Fardina (2).jpg

SHAKTI PERSPECTIVES

Shakti perspectives: Dina

Honestly, as someone who has tried to seek mental health support for my anxiety and dysthymia disorder, I can say that trying to make changes to a culture where most of the older generation has suppressed their emotions is hard. I think even though our generation may seek mental health assistance it is also important to provide that same support to our parents. The reason many of the older generation are not able to provide support for their children is because they themselves need healing. Once they overcome that then they can help others and in this case their children or the younger generation. We need to provide that warmth to our community that it is okay to seek help and to question them whether they feel they have dealt with trauma.


Many do not even recall or consider the abuse that they have faced because they were taught it was normal and acceptable. For instance, whether it is the relationships within family members, friends, or community members. Finding the positivity in sharing mental health can assist South Asians to seek mental support since the taboo of this concept always associates it with negativity. Taking back the meaning and owning it in a positive manner can help improve this problem.


Like many others, my own journey with mental health has been a roller coaster. We all go through phases on how we deal with mental illness. Early on random episodes of anxiety seemed like just that…random. Yet as time went on and the events became more consistent and started having a greater toll on me it made me question myself. Mental health is not easy to discuss in a south Asian household and the idea of mental illness is very commonly brushed aside. The main drawback on my journey is not getting the recognition and support of my family. It is the generational gap and cultural norms established in their lifetime which makes it difficult for them to take mental health seriously.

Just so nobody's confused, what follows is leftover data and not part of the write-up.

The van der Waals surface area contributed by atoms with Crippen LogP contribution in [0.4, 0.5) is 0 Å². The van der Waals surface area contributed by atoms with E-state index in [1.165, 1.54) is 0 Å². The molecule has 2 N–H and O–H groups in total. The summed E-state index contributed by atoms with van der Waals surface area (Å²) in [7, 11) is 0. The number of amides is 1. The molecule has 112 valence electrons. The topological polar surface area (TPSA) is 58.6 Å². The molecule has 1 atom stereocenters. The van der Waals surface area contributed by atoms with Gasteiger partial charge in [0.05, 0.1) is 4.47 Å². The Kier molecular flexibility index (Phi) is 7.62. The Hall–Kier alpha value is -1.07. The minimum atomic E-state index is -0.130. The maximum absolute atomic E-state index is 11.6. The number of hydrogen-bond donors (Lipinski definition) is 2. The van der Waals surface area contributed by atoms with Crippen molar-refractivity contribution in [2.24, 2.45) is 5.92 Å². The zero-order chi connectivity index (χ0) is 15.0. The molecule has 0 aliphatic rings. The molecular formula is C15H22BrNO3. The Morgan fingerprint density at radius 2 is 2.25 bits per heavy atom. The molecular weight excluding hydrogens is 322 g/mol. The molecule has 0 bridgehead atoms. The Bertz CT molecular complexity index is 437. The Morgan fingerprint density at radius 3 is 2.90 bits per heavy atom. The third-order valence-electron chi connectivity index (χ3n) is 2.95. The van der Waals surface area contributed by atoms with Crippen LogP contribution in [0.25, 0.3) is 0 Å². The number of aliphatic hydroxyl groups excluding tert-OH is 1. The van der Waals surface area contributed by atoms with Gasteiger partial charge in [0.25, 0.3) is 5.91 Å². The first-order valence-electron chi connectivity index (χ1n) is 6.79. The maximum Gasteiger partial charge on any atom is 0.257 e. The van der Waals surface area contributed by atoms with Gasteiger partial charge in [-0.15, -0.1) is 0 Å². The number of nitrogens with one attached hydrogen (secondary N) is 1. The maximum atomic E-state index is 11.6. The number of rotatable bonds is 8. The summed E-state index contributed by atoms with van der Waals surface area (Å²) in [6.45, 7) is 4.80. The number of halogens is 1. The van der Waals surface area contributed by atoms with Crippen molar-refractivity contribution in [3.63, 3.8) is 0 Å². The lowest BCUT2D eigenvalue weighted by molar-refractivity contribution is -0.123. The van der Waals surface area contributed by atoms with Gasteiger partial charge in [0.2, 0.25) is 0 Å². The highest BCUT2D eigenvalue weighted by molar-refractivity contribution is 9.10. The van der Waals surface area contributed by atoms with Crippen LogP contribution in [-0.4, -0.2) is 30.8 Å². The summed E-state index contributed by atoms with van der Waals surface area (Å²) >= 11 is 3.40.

The main challenge I have faced is coming to terms that there is something “different” about my mental health. To be exact, it felt as though once I was diagnosed it became this permanent part of me. I had to manage my daily life around my emotions and triggers and learn to heal myself through professional help and tips. The difficulty was that I had to learn to take it seriously and not just disregard my anxiety and depression by saying to myself that it is not a big deal. Being diagnosed with mental illness in one way has eradicated that uncertainty which is only magnified within traditional south Asian households. The positive to this journey is purely with how one perceives the scenario. Even after all of this, sometimes parents and extended family members will continue to reject mental illness entirely. It is not necessarily in their control as it is inbuilt in them. The positives one should draw from all this is that at least you have put one foot in front of the other. The journey is yours to complete and the first step is the hardest in every journey. Seeking the right help and coming to terms with your situation is that first step. There is no shame in it. We are human beings, and we all struggle in different ways. Mental illness is just one of those things we need to find the strength and courage to face and find what helps us move forward positively.